1. I worked on Saturday at my bench.

    I had just acquired an old Stanley 45.
    I sharpened the cutting irons effortlessly and after a bit of oil and tweaking, cut a perfect groove.
    Then from repetition, smoothly placed my wood in the clamp in the vice and cut a perfect rebate.

    I then made a small easel using recovered mahogany from an old door. it could hold an a5 piece of paper for my sisters wedding.
    I went from drawing to storyboard to thicknessing jig to poor mans mitre box.
    In under an hour I had built a prototype.

    On Saturday I realised something. I am a woodworker. And I havent felt a harmony like I did at my workbench which I built from your videos.

    Thank you for giving freely, what I feel was taken away from me.

  2. It’s interesting to consider the history of the word “amateur”. It is generally considered pejorative today, but 100 (perhaps a little more) years ago the opposite was true.

    Then, it primarily carried a connotation of doing something for the love of it. Amateurism was considered the mark of highest skill because it was generally considered that professionals were too concerned with money to take the time required to make things to that level.

    Maybe “amateur” can again come to hold that meaning. Looking around the web, you can find examples of people making beautiful furniture for money, but it seems for the most part the most skilled and beautiful workmanship I see always comes from someone doing it simply because they wanted to.

  3. A friend of mine recently cleared the remainder of his cavernous industrial unit which has made him , as a working space, a reasonable living . I asked what he was going to do with it now and he responded with “ it , sell it , I really don’t care as I’ve spent enough time in this concrete dungeon. ” He worked with many variations of timber products, manufactured ,laminated bonded etc but a lot of it left him cold. He is still going to work timber , true timber, solid wood, in a small space like a garage or part of, using more hand tools like he started out. As he was speaking about this you could see a spark kindle. It was good to see.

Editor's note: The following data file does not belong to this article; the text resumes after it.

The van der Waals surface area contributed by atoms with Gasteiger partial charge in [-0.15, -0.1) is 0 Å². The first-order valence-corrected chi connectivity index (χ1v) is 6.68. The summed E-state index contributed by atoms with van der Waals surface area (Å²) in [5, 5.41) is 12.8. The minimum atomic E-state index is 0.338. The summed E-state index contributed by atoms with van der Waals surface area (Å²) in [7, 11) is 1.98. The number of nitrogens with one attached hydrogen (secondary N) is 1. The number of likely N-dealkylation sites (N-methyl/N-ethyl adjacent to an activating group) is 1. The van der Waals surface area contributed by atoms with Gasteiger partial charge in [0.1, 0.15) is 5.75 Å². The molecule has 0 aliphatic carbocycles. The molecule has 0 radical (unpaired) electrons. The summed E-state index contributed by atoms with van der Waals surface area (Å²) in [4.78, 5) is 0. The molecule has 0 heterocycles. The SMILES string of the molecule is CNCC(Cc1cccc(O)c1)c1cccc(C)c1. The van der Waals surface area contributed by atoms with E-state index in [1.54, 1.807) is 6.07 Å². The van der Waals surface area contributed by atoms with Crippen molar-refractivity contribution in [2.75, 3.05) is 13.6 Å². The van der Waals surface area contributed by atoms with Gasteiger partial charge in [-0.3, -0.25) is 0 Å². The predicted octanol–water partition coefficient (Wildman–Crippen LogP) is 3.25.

4. Thanks Paul. In about 10 years I plan to leave my day job for semi retirement. Part of it will be teaching college chemistry (I started doing that about 6 years ago to do more in retirement). The other part is likely making some wood products to sell at craft fairs and at the few local co ops. As for a business card, if I get one, I will definitely use the word amateur in my title.

    Would it be possible to see photos of your old workshops? I’d love to see the garage workshop in Texas. Also, would love ve to see any photos you have of when you apprenticed.

  5. Hi Paul, I just wanted to say thank you for all you put out there. On a personal note you have gotten me back into woodworking. I spent many years in a commercial cabinet shop and as a contractor. I am out of that game now as I just rounded 60 years. I was all power tools and it got the job done, but I always had a romance with going with the hand tools, quietness, and much more in tune with what you are working on. It is a delight to watch you work and teach. Your blogs are great as not only do you talk wood, but about life in general with much in common with my way of thinking. Just setting up my unplugged shop, I still have a table saw, band saw but I find myself picking up a hand saw or plan most of the time these days. I just finished a nice ash counter top for our kitchen island all with hand tools . Any way , sorry for the rambling, but thank you sir for all you are doing for us and for those less fortunate.